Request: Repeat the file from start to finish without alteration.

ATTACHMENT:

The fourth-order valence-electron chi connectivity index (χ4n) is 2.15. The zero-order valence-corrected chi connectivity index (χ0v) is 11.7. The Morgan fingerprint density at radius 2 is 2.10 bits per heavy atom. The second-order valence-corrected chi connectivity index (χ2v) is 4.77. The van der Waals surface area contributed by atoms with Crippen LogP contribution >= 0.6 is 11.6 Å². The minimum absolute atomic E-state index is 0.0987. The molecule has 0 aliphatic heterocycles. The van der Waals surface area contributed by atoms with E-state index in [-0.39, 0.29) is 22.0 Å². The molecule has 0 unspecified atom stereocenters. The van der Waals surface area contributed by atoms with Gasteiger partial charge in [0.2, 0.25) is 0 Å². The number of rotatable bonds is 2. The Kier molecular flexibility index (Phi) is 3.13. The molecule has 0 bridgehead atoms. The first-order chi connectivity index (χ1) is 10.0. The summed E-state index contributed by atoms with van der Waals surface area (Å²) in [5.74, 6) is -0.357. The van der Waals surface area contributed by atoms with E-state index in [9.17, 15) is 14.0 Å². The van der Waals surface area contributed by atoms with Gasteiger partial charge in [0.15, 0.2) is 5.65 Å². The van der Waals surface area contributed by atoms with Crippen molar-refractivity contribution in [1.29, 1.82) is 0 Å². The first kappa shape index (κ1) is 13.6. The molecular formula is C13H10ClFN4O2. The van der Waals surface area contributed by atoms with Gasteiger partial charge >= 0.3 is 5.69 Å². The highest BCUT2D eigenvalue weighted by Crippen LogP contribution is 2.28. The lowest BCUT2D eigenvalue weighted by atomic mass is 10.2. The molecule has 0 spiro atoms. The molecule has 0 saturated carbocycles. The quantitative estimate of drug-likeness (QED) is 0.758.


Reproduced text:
The fourth-order valence-electron chi connectivity index (χ4n) is 2.15. The zero-order valence-corrected chi connectivity index (χ0v) is 11.7. The Morgan fingerprint density at radius 2 is 2.10 bits per heavy atom. The second-order valence-corrected chi connectivity index (χ2v) is 4.77. The van der Waals surface area contributed by atoms with Crippen LogP contribution >= 0.6 is 11.6 Å². The minimum absolute atomic E-state index is 0.0987. The molecule has 0 aliphatic heterocycles. The van der Waals surface area contributed by atoms with E-state index in [-0.39, 0.29) is 22.0 Å². The molecule has 0 unspecified atom stereocenters. The van der Waals surface area contributed by atoms with Gasteiger partial charge in [0.2, 0.25) is 0 Å². The number of rotatable bonds is 2. The Kier molecular flexibility index (Phi) is 3.13. The molecule has 0 bridgehead atoms. The first-order chi connectivity index (χ1) is 10.0. The summed E-state index contributed by atoms with van der Waals surface area (Å²) in [5.74, 6) is -0.357. The van der Waals surface area contributed by atoms with E-state index in [9.17, 15) is 14.0 Å². The van der Waals surface area contributed by atoms with Gasteiger partial charge in [0.15, 0.2) is 5.65 Å². The van der Waals surface area contributed by atoms with Crippen molar-refractivity contribution in [1.29, 1.82) is 0 Å². The first kappa shape index (κ1) is 13.6. The molecular formula is C13H10ClFN4O2. The van der Waals surface area contributed by atoms with Gasteiger partial charge >= 0.3 is 5.69 Å². The highest BCUT2D eigenvalue weighted by Crippen LogP contribution is 2.28. The lowest BCUT2D eigenvalue weighted by atomic mass is 10.2. The molecule has 0 spiro atoms. The molecule has 0 saturated carbocycles. The quantitative estimate of drug-likeness (QED) is 0.758.